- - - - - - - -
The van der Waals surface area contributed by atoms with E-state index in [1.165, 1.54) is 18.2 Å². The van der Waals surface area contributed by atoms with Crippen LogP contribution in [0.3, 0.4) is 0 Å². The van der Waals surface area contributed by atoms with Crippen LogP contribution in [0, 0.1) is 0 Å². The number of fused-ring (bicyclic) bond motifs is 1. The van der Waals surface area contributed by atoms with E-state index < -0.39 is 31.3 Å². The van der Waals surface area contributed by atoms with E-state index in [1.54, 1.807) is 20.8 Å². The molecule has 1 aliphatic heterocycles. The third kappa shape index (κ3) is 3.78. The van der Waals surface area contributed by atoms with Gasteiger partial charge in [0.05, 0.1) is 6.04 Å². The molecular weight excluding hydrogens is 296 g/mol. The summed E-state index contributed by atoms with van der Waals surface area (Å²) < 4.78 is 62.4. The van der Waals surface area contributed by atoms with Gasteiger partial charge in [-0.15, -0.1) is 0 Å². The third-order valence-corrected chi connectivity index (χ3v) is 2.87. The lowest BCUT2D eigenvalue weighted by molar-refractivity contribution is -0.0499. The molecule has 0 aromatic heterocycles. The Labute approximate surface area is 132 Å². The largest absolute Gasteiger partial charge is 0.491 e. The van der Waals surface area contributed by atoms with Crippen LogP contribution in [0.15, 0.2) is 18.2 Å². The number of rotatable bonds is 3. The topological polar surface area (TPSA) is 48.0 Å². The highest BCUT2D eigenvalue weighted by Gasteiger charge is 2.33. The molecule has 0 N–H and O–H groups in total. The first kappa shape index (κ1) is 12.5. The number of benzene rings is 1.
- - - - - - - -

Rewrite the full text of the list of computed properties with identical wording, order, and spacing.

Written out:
The van der Waals surface area contributed by atoms with E-state index in [1.165, 1.54) is 18.2 Å². The van der Waals surface area contributed by atoms with Crippen LogP contribution in [0.3, 0.4) is 0 Å². The van der Waals surface area contributed by atoms with Crippen LogP contribution in [0, 0.1) is 0 Å². The number of fused-ring (bicyclic) bond motifs is 1. The van der Waals surface area contributed by atoms with E-state index < -0.39 is 31.3 Å². The van der Waals surface area contributed by atoms with E-state index in [1.54, 1.807) is 20.8 Å². The molecule has 1 aliphatic heterocycles. The third kappa shape index (κ3) is 3.78. The van der Waals surface area contributed by atoms with Gasteiger partial charge in [0.05, 0.1) is 6.04 Å². The molecular weight excluding hydrogens is 296 g/mol. The summed E-state index contributed by atoms with van der Waals surface area (Å²) < 4.78 is 62.4. The van der Waals surface area contributed by atoms with Gasteiger partial charge in [-0.15, -0.1) is 0 Å². The third-order valence-corrected chi connectivity index (χ3v) is 2.87. The lowest BCUT2D eigenvalue weighted by molar-refractivity contribution is -0.0499. The molecule has 0 aromatic heterocycles. The Labute approximate surface area is 132 Å². The largest absolute Gasteiger partial charge is 0.491 e. The van der Waals surface area contributed by atoms with Crippen LogP contribution in [0.15, 0.2) is 18.2 Å². The number of rotatable bonds is 3. The topological polar surface area (TPSA) is 48.0 Å². The highest BCUT2D eigenvalue weighted by Gasteiger charge is 2.33. The molecule has 0 N–H and O–H groups in total. The first kappa shape index (κ1) is 12.5. The number of benzene rings is 1.